Twitter has started introducing a bookmark count alongside the number of retweets, quotes, and likes that appear on each tweet. The count shows the number of users who have bookmarked a specific tweet. However, the feature is only visible to users using Twitter for iOS devices. However, unlike the retweet, quote, and like count indicators, clicking the bookmark count does not display the names of active user accounts that have added the tweet to their bookmark list.
Elon Musk’s own social media platform made the announcement regarding the launch of this new count indicator on tweets viewed on iOS devices by a tweet on his official Twitter support account. In a follow-up thread, Twitter added that the bookmark count feature, which allows users to save tweets that they can interact with and access again at any time, will remain a private feature. This means that the bookmark count displayed on tweets only shows the number of bookmarks a tweet has received and not the list of user accounts that have bookmarked it.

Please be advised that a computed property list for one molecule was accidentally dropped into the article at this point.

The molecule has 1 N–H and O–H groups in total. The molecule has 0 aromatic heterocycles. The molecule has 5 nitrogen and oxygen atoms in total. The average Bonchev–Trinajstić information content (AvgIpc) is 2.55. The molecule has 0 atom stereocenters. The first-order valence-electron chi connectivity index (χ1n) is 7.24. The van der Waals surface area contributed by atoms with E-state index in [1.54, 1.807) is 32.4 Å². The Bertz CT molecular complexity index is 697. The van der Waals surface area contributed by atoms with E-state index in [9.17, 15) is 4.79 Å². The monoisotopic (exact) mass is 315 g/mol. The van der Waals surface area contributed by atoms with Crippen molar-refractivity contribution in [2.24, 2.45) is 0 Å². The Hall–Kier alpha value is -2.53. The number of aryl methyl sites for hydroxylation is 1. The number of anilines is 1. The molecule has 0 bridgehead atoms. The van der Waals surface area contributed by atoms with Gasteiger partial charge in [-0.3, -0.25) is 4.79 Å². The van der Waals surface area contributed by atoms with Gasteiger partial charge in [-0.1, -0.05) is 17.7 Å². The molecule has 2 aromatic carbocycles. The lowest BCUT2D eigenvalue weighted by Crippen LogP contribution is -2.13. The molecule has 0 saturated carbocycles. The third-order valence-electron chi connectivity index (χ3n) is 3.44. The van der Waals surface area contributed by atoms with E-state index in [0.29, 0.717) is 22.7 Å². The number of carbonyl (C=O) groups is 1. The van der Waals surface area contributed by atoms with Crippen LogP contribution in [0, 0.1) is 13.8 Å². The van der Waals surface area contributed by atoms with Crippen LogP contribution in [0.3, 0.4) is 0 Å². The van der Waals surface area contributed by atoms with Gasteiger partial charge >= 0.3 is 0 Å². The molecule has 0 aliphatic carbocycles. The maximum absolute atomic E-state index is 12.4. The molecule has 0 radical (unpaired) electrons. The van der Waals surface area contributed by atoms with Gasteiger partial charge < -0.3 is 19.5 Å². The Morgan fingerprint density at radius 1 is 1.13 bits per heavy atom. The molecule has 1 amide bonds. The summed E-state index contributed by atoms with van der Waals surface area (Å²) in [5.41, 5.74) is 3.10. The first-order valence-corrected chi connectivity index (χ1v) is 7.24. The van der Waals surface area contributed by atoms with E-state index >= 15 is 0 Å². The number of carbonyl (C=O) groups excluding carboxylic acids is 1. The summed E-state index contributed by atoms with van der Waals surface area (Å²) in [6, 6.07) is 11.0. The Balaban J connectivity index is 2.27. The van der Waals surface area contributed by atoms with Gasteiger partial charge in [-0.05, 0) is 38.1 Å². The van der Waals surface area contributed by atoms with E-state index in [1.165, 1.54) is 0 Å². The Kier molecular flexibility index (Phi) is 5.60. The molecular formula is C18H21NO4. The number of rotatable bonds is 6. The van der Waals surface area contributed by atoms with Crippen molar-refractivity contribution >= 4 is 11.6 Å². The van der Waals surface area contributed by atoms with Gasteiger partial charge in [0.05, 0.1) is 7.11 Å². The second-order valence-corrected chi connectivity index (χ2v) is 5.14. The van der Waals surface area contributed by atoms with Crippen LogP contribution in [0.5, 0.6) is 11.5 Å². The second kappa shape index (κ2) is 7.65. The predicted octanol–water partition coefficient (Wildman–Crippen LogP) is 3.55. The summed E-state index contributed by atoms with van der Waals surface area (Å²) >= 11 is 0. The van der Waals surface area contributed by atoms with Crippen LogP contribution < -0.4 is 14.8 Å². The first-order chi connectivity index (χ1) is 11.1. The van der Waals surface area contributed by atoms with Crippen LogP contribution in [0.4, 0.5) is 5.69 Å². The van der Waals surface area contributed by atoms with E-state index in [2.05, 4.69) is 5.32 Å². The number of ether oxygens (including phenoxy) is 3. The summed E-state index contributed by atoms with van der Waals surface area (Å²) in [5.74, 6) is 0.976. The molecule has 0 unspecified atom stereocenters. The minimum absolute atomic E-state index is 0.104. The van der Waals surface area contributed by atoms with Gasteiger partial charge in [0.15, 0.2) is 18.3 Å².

Twitter, in one support page for the newly launched bookmarks, mentioned that while the feature is currently limited to tweets viewed on iOS devices, the company plans to expand this to other platforms.
The social media company also confirmed that all users viewing a tweet on an iOS device can see the bookmark counts, regardless of whether the user is an author or a reader of the tweet.
Since billionaire Elon Musk’s highly publicized takeover of Twitter, Twitter has rolled out, tested and even retired a plethora of new features, including the bookmarking feature that launched earlier this January. Musk has had this before synchronized making the bookmark button a “de facto silent like,” which reiterates that bookmarks remain private where other users cannot see which tweets have been bookmarked by a user.
Twitter also recently optimized its feed algorithm on iOS and Android devices to show the most recently used tab when users close and reopen the app on their smartphones. In January, the Twitter app’s home page was divided into two tabs: For You and Following. The “For You” tab showed tweets recommended by the company’s algorithms, while the “Following” tab showed tweets from accounts that the user is following in chronological order. However, the feature has been rolled back from Twitter’s web interface.